"Show a little faith," a song keeps playing in my head. "There's magic in the night."
It was playing as I watched a young father, sweat-soaked and hoarse, slogging along with his wife and 200,000 other people in the heart of Tel Aviv, juggling a toddler daughter on his shoulders, the handle of a stroller in one hand, the handle of a placard in the other. The crayon on his sign read "Yisrael Noledet M'chadash" -- Israel Is Being Reborn.
What if he's right? Despite everything we're trained to think, despite everything that disappointment has trained us to distrust, and despite the state religion of 21st century Israel, the one religion everyone here can fully believe in and practice, is cynicism.
What if this country is, in fact, being reborn? What if, despite everything we know, we could choose the Israel we would want Israel to become?
And, most unimaginable of all, what if this explosion of protest could spark a reconsideration of what it is to be an Israeli? What if it could spark different modes of thinking, even different modes of behavior, of how we act and how we react?
It already has.
If Israel were the same Israel that it was three weeks ago, if we were the same Israelis that we used to be, we would know what issues are serious and which are, well, unmanly.
There are subjects we see as worth fighting over -- usually, to no effect -- and there are those we leave alone, in shame over our own needs and our inability to address them.
If this Israel were the same Israel, we would know that no one would bother to hit the streets for education, which, while vital, is, let's face it, domestic, and can wait. We would know that no one would go out and demonstrate for health care, which, while crucial, seems to eke along in any case, and can wait. We would certainly know that no one would raise a collective call for housing, which, while essential, only gets built for people wealthy enough not to live in it, and can wait.
But what if that young family is right? What if, in choosing the Israel we want Israel to become, ordinary people decided they could no longer wait?
Three weeks into this, I'm betting they're right. What have I got to lose? Politicians who have nothing better to waste their time on than concocting laws to end all laws, democratic processes to end all democratic processes, Cherno-Bills worthy of the Supreme Soviet? Or, for dessert, a new bolus of legislation, all the parliamentary sewage flushed into one, a bill so heinous it will make it impossible even for Israel's best friends to defend Israel as a democracy, so extreme it will remove every remaining moral obstruction to branding Israel outright apartheid.
I'm thinking, choose again. I choose the Israel that's on the street. I choose these Israelis.
You're thinking: sure you do, what do you know, you're not from here. But you don't know. I've had decades of re-education in the gulag of the now-aging neo-Zionist ideal: The New Hebrew Man'yak. In uniform and out, I can recite chapter and verse. M'kol Mlamdei Hiskalti Lo L'tzet Freirer. The man who cuts me off in traffic, the woman who cuts in the pharmacy line, the bank line, the clinic queue -- they are all my teachers in the idea that I, we, are all alone in this place, and I, we've got to grab everything for ourselves before someone else gets to it. Nothing will ever change. If it does, it won't be for the better.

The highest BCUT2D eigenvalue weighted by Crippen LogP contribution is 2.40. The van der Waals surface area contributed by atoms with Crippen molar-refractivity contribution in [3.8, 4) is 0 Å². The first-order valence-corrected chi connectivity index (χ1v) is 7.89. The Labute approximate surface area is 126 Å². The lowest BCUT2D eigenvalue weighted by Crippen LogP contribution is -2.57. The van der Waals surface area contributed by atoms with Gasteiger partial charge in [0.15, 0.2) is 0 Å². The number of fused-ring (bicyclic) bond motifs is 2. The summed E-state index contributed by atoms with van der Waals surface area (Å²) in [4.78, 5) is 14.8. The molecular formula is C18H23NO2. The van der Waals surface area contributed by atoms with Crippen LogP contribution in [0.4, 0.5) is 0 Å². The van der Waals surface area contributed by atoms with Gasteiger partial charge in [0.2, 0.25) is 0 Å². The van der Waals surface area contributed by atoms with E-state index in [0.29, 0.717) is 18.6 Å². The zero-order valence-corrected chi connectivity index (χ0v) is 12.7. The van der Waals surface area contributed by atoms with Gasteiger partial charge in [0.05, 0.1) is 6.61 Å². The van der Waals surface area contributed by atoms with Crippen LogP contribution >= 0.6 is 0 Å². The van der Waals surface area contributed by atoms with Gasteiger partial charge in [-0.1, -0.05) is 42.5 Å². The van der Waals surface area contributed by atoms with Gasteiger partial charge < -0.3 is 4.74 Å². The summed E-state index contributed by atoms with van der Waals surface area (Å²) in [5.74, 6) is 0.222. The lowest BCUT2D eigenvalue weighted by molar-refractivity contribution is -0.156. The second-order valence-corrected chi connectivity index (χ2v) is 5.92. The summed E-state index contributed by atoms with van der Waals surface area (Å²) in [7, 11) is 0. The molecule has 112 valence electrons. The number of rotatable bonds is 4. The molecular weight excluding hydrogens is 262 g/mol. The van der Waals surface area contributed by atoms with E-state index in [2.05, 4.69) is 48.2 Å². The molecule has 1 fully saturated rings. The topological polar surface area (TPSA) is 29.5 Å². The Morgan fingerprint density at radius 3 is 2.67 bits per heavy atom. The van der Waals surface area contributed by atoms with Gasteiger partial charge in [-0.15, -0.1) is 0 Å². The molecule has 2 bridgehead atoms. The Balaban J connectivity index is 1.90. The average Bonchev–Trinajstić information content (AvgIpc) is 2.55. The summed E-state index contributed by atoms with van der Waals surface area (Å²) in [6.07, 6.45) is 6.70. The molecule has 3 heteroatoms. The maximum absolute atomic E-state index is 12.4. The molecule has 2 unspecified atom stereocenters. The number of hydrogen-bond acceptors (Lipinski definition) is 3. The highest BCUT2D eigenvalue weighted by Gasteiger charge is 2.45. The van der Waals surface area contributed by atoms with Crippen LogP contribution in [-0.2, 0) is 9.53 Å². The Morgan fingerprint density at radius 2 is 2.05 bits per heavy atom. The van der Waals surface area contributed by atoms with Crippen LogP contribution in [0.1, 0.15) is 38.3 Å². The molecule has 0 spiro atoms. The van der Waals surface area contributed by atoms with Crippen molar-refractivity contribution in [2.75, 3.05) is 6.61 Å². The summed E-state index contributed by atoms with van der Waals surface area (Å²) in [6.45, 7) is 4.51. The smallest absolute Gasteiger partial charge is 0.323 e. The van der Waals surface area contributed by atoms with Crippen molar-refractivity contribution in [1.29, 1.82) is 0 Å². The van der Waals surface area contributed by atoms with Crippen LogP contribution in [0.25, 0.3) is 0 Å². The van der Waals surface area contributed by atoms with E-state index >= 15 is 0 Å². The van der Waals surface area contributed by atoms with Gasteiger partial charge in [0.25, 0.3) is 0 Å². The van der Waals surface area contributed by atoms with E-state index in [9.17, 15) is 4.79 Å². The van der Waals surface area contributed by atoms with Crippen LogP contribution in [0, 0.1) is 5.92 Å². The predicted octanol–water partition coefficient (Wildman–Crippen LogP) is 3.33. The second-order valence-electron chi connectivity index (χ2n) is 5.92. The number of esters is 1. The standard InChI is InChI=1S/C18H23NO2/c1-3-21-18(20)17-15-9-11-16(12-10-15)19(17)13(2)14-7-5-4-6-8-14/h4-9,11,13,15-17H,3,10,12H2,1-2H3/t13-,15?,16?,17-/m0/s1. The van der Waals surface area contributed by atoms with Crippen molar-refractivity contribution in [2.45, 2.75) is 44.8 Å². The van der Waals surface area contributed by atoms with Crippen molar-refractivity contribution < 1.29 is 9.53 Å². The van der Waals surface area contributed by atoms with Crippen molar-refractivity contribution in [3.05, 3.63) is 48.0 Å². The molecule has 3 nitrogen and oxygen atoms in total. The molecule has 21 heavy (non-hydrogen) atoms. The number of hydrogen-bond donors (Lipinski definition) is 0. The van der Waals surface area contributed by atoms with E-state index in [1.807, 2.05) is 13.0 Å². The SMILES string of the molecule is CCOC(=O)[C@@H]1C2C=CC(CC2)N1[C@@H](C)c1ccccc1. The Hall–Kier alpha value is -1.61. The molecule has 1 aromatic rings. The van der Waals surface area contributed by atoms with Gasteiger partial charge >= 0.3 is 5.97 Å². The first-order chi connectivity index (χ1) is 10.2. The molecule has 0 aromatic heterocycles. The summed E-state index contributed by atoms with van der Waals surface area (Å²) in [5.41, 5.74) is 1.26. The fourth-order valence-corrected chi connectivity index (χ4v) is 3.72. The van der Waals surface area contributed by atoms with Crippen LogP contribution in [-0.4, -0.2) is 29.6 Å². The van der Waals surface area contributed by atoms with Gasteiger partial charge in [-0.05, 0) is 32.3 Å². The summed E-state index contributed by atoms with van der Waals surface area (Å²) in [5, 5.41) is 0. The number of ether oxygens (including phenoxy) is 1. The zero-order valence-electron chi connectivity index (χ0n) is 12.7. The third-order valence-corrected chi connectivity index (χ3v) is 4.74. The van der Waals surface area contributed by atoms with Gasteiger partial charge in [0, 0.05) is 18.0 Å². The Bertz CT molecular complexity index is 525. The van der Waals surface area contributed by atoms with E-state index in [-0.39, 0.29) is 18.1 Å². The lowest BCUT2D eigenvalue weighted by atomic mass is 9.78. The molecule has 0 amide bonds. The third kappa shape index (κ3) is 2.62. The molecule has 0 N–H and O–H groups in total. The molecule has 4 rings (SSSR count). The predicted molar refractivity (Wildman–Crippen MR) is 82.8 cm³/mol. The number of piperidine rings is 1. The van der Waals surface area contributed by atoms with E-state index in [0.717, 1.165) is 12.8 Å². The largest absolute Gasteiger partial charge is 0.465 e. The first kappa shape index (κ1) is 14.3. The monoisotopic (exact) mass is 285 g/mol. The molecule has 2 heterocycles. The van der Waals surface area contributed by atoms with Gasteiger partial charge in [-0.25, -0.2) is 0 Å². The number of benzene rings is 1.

If, after the failure of socialism in Israel you still believe in people getting together to make a better life for ordinary people and their needs, goes the credo, you must be either effeminate, if you're a man; unduly mannish, if you're a woman; or, in any case, that most contemptible and therefore invisible and trample-worthy of Israelis -- the freier (sucker).
When I saw that young family in Tel Aviv, I remembered one day when my wife and I were new parents, and new Israelis, living in Beer Sheva. Shopping for Rosh Hashana in a mobbed supermarket, we waited forever in a check-out line, our infant daughter in our arms. As we neared the register, a checkstand opened alongside, and the checker motioned us over. A burly man who had just arrived, watching the scene, rammed his shopping cart into the line just ahead of ours. With a giddy look of consummate triumph on his face, he pronounced his coup de grace sentence, for the benefit of my education in Israeliness: "Kol Echad V' haMazal Shelo." "Everyone has his own personal brand of luck."
Looking back, I can only thank this man. He taught me a lesson much more valuable than he could possibly have suspected.
I used to think that the lesson of the supermarket story was that if that was this guy's brand of luck, he was welcome to it. I had a lovely family, and I wasn't about to trade.
But there was something else, which took me years to see. This week, walking with hundreds of thousands of people in Tel Aviv, I began to wonder, who are the real freiers now?
What if these ordinary, extra-ordinary people, at long last, could make their own luck? What if they could begin to trade the mindset that substitutes macho displays and disproportionate might and intensely selective blindness, for addressing the authentic problems of ordinary, no less heroic people?
Saturday night, a little boy near us marched with a sign reading "Mommy says we don't have enough money for a little brother."
It's time to choose the Israel we want Israel to become. The hell with my re-education as the New Privatized Hebrew, which is, at this point, as last century as you can get. I'm starting a new re-education program. To be myself again. As a human. The hell with macho. The hell with the hair on the chest and the taking pride in putting visiting diplomats into sawed-off chairs.
Let's hear it for little brothers and sisters.
It's time to show a little faith. Now that there's magic in the night.
First published on Haaretz.com
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